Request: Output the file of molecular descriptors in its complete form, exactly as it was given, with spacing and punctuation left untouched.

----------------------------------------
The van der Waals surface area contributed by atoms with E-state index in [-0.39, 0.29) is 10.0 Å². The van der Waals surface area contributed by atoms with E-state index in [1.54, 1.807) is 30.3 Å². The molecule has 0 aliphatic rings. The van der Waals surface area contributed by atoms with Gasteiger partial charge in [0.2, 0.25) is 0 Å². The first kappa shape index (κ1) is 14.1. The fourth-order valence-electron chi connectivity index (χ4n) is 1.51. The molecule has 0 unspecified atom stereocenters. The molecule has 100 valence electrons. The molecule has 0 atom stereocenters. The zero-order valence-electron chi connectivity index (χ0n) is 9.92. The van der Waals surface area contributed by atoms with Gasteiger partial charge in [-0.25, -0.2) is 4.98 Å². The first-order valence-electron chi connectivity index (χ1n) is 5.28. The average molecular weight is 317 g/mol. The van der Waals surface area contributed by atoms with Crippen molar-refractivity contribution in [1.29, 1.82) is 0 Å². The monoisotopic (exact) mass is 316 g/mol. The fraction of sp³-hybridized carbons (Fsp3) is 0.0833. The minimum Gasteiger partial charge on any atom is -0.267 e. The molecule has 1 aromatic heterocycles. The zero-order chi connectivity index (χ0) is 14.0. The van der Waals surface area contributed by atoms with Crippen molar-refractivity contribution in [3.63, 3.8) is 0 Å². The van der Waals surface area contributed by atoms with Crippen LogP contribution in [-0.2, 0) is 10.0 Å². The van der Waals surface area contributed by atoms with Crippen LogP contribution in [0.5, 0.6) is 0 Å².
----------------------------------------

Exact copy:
The van der Waals surface area contributed by atoms with E-state index in [-0.39, 0.29) is 10.0 Å². The van der Waals surface area contributed by atoms with E-state index in [1.54, 1.807) is 30.3 Å². The molecule has 0 aliphatic rings. The van der Waals surface area contributed by atoms with Gasteiger partial charge in [0.2, 0.25) is 0 Å². The first kappa shape index (κ1) is 14.1. The fourth-order valence-electron chi connectivity index (χ4n) is 1.51. The molecule has 0 unspecified atom stereocenters. The molecule has 100 valence electrons. The molecule has 0 atom stereocenters. The zero-order valence-electron chi connectivity index (χ0n) is 9.92. The van der Waals surface area contributed by atoms with Gasteiger partial charge in [-0.25, -0.2) is 4.98 Å². The first-order valence-electron chi connectivity index (χ1n) is 5.28. The average molecular weight is 317 g/mol. The van der Waals surface area contributed by atoms with Crippen molar-refractivity contribution in [1.29, 1.82) is 0 Å². The monoisotopic (exact) mass is 316 g/mol. The fraction of sp³-hybridized carbons (Fsp3) is 0.0833. The minimum Gasteiger partial charge on any atom is -0.267 e. The molecule has 1 aromatic heterocycles. The zero-order chi connectivity index (χ0) is 14.0. The van der Waals surface area contributed by atoms with Crippen molar-refractivity contribution in [3.63, 3.8) is 0 Å². The van der Waals surface area contributed by atoms with Crippen LogP contribution in [-0.2, 0) is 10.0 Å². The van der Waals surface area contributed by atoms with Crippen LogP contribution in [0.5, 0.6) is 0 Å².